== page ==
American Indian Tattoos
Not every American Indian symbol or icon makes a great-looking tattoo. Who wants to have a permanent symbol on their body that is inappropriate, or that is not tasteful? There are a few American Indian symbols that lend themselves to tattoo art very naturally. By choosing one of the following, you can carry a potentially powerful, spiritual reminder with you no matter where you go:
Natural forces. Symbols that stand for natural forces usually have a deeper meaning and can encourage you to take on some positive characteristics. A sun, for example, is a lifegiver, and stands for warmth, growth, and wellness. If you have a sun symbol for a tattoo, you may gaze at it during moments of frustration and remember to exude an aura of warmth during stress. Clouds and lightning stand for change, renewal, and fertility; an American Indian tattoo that incorporates one of these natural forces could give you strength during times of uncertainty. Spirits. While you should always be careful not to choose a tattoo symbol that is disrespectful of American Indian religion, designing a tattoo with a spiritual theme can be a sign of awareness. A yeii, or Rainbow Man, is a symbol of harmony and can demonstrate your commitment to encouraging all creatures to work together for the greater good. A simple hand is a representation of all that man has accomplished throughout history. Feathers. Feathers have many possible meanings. They can stand for warrior characteristics, prayer, or the Creator. It is also possible to use very beautiful colors in an American Indian feather tattoo, which makes this type of icon a natural choice. Animals. If you have always had a connection with a particular animal, a small American Indian representation of that animal is a great tattoo idea. Because animals often have innate characteristics, you can also use the tattoo to symbolize your own personality or character traits.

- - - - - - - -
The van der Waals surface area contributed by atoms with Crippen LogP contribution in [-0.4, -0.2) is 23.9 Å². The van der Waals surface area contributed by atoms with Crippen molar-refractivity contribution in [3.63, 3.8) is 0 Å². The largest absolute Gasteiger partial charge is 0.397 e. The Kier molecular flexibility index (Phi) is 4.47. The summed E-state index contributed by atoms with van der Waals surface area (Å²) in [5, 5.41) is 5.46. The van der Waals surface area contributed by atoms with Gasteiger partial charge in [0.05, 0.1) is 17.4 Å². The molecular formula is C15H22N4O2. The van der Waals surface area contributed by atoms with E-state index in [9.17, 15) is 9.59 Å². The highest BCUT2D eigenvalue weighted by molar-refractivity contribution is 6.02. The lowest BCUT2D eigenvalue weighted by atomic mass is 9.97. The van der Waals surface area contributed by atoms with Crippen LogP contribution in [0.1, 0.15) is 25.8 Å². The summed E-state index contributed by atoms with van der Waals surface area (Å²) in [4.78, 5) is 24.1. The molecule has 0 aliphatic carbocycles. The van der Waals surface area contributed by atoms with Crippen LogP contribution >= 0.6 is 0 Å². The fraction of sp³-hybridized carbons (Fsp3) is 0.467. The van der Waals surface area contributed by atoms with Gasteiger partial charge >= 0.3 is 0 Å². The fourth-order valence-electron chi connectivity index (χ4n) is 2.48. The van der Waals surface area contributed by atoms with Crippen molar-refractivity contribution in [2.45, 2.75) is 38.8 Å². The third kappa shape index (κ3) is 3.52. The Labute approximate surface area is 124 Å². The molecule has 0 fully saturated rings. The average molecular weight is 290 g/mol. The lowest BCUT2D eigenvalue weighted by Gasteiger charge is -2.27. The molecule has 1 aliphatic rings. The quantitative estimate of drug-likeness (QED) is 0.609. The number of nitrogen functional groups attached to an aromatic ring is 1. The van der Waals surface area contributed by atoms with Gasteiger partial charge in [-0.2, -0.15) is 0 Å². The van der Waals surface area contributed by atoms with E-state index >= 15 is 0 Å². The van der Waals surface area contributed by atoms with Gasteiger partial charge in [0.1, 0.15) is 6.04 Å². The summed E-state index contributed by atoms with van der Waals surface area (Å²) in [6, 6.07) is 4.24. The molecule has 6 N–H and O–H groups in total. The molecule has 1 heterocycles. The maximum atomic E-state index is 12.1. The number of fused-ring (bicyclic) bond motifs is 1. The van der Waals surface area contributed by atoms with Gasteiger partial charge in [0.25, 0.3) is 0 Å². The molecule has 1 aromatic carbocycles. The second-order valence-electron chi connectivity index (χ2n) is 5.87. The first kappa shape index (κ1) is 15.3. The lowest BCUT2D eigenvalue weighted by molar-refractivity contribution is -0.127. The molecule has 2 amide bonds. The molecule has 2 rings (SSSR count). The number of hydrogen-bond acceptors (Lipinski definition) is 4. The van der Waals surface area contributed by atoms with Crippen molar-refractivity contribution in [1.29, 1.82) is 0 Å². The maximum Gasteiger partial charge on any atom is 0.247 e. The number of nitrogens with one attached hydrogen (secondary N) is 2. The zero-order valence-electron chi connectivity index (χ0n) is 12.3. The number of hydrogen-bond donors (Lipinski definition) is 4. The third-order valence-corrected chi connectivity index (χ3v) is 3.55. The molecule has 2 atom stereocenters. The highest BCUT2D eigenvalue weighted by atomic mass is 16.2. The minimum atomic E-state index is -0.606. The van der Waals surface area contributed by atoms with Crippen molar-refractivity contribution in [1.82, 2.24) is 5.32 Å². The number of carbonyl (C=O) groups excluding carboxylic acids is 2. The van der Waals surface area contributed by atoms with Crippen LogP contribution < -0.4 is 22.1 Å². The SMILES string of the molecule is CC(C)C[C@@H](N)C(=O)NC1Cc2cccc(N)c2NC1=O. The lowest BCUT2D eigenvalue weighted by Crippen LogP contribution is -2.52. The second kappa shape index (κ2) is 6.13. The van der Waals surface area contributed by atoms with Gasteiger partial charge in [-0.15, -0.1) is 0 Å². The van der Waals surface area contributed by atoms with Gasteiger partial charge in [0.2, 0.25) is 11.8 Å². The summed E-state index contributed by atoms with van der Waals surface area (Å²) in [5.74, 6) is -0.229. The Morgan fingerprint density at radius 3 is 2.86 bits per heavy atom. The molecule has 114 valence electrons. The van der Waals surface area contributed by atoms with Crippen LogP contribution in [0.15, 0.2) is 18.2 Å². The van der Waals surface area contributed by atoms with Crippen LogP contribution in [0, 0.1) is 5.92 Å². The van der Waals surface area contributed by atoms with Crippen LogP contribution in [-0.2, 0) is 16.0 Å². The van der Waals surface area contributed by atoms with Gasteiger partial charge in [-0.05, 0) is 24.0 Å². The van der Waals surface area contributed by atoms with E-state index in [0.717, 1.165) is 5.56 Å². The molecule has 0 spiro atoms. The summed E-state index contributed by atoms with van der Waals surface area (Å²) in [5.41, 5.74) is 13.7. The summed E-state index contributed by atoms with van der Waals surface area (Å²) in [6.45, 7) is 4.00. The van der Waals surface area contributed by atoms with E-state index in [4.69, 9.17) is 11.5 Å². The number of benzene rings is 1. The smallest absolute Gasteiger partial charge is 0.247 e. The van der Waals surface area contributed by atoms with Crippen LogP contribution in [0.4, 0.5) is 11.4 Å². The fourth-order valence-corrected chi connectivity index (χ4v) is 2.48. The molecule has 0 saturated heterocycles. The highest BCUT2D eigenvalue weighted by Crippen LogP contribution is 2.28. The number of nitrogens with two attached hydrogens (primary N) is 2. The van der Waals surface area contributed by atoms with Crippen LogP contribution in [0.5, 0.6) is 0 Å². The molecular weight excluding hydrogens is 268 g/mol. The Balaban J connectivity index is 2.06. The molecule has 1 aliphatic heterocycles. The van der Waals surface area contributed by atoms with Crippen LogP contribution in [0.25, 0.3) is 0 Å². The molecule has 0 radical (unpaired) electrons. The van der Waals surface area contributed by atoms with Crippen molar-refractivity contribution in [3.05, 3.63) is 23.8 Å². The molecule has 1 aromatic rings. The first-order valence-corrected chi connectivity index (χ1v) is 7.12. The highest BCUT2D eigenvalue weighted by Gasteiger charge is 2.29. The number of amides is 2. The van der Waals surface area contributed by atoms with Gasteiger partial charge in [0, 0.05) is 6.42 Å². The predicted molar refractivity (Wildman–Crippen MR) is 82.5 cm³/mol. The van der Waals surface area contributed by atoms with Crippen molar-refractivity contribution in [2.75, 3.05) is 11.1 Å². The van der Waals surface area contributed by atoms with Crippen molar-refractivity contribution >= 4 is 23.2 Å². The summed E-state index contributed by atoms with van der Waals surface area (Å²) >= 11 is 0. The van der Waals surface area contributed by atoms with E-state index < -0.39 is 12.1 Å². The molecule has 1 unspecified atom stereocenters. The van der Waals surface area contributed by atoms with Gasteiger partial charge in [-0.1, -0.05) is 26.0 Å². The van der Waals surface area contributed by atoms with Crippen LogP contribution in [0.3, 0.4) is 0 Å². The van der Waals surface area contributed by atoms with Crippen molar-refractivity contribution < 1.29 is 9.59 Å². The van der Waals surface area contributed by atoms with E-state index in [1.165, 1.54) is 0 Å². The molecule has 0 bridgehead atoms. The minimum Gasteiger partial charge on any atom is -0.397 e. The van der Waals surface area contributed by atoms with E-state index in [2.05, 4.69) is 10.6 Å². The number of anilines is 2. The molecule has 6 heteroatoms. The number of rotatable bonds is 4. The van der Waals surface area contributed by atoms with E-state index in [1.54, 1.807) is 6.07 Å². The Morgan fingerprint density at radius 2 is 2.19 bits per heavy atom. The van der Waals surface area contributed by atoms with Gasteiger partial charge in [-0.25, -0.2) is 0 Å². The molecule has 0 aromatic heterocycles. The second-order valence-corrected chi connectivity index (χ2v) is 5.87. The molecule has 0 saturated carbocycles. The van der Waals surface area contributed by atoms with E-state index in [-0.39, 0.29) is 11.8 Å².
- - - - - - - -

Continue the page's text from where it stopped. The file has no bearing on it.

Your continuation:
More on this subject: American Indian Tattoos
Related Article Links
Disclaimer: The American Indian Heritage Foundation or Indians.org do not personally endorse or support any of the comments made within the writings of this article.